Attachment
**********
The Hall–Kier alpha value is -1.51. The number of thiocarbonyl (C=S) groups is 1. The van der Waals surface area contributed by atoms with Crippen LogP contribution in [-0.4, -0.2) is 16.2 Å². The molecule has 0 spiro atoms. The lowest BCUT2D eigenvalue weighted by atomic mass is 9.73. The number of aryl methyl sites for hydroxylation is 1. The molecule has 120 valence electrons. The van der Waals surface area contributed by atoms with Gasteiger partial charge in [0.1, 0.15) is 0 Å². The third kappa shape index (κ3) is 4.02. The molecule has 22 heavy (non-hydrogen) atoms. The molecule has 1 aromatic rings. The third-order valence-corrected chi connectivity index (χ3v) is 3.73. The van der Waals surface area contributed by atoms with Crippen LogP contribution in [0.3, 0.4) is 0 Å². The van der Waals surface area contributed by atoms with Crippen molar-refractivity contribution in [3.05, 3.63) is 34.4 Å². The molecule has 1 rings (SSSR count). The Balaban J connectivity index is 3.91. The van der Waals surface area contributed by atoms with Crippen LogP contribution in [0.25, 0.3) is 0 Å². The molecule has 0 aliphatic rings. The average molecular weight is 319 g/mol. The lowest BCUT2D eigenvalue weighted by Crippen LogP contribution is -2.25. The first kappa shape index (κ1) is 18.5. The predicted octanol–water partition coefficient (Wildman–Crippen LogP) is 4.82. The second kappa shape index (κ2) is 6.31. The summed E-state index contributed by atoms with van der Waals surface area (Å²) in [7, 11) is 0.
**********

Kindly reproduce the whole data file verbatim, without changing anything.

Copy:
The Hall–Kier alpha value is -1.51. The number of thiocarbonyl (C=S) groups is 1. The van der Waals surface area contributed by atoms with Crippen LogP contribution in [-0.4, -0.2) is 16.2 Å². The molecule has 0 spiro atoms. The lowest BCUT2D eigenvalue weighted by atomic mass is 9.73. The number of aryl methyl sites for hydroxylation is 1. The molecule has 120 valence electrons. The van der Waals surface area contributed by atoms with Gasteiger partial charge in [0.1, 0.15) is 0 Å². The third kappa shape index (κ3) is 4.02. The molecule has 22 heavy (non-hydrogen) atoms. The molecule has 1 aromatic rings. The third-order valence-corrected chi connectivity index (χ3v) is 3.73. The van der Waals surface area contributed by atoms with Crippen LogP contribution in [0.3, 0.4) is 0 Å². The van der Waals surface area contributed by atoms with Crippen molar-refractivity contribution in [3.05, 3.63) is 34.4 Å². The molecule has 1 rings (SSSR count). The Balaban J connectivity index is 3.91. The van der Waals surface area contributed by atoms with Crippen LogP contribution in [0.25, 0.3) is 0 Å². The molecule has 0 aliphatic rings. The average molecular weight is 319 g/mol. The lowest BCUT2D eigenvalue weighted by Crippen LogP contribution is -2.25. The first kappa shape index (κ1) is 18.5. The predicted octanol–water partition coefficient (Wildman–Crippen LogP) is 4.82. The second kappa shape index (κ2) is 6.31. The summed E-state index contributed by atoms with van der Waals surface area (Å²) in [7, 11) is 0.